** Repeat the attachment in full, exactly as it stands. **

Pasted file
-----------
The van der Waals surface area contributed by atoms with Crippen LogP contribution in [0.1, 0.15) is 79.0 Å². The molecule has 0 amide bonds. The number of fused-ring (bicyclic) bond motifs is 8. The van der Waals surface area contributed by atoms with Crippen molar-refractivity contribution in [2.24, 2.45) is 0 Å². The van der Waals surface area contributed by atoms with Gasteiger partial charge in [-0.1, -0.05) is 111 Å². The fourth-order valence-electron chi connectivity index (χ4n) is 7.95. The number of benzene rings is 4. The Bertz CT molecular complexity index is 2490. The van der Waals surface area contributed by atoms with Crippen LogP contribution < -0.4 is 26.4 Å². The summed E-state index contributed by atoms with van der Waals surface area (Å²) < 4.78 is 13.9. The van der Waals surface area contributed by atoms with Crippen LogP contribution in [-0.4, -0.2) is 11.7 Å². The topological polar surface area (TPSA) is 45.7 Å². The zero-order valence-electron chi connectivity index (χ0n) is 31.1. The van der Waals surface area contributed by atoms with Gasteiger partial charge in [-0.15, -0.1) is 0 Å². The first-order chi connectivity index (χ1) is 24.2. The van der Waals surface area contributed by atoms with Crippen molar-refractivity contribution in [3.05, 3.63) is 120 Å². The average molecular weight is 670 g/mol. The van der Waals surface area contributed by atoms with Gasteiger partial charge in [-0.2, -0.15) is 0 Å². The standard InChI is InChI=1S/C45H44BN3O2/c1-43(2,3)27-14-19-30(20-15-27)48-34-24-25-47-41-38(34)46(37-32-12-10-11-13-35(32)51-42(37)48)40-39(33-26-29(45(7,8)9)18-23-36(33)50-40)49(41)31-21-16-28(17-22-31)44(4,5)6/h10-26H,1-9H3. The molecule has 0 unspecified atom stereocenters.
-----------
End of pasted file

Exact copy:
The van der Waals surface area contributed by atoms with Crippen LogP contribution in [0.1, 0.15) is 79.0 Å². The molecule has 0 amide bonds. The number of fused-ring (bicyclic) bond motifs is 8. The van der Waals surface area contributed by atoms with Crippen molar-refractivity contribution in [2.24, 2.45) is 0 Å². The van der Waals surface area contributed by atoms with Gasteiger partial charge in [-0.1, -0.05) is 111 Å². The fourth-order valence-electron chi connectivity index (χ4n) is 7.95. The number of benzene rings is 4. The Bertz CT molecular complexity index is 2490. The van der Waals surface area contributed by atoms with Crippen LogP contribution < -0.4 is 26.4 Å². The summed E-state index contributed by atoms with van der Waals surface area (Å²) < 4.78 is 13.9. The van der Waals surface area contributed by atoms with Crippen LogP contribution in [-0.4, -0.2) is 11.7 Å². The topological polar surface area (TPSA) is 45.7 Å². The zero-order valence-electron chi connectivity index (χ0n) is 31.1. The van der Waals surface area contributed by atoms with Gasteiger partial charge in [-0.15, -0.1) is 0 Å². The first-order chi connectivity index (χ1) is 24.2. The van der Waals surface area contributed by atoms with Crippen molar-refractivity contribution in [3.05, 3.63) is 120 Å². The average molecular weight is 670 g/mol. The van der Waals surface area contributed by atoms with Gasteiger partial charge in [-0.2, -0.15) is 0 Å². The standard InChI is InChI=1S/C45H44BN3O2/c1-43(2,3)27-14-19-30(20-15-27)48-34-24-25-47-41-38(34)46(37-32-12-10-11-13-35(32)51-42(37)48)40-39(33-26-29(45(7,8)9)18-23-36(33)50-40)49(41)31-21-16-28(17-22-31)44(4,5)6/h10-26H,1-9H3. The molecule has 0 unspecified atom stereocenters.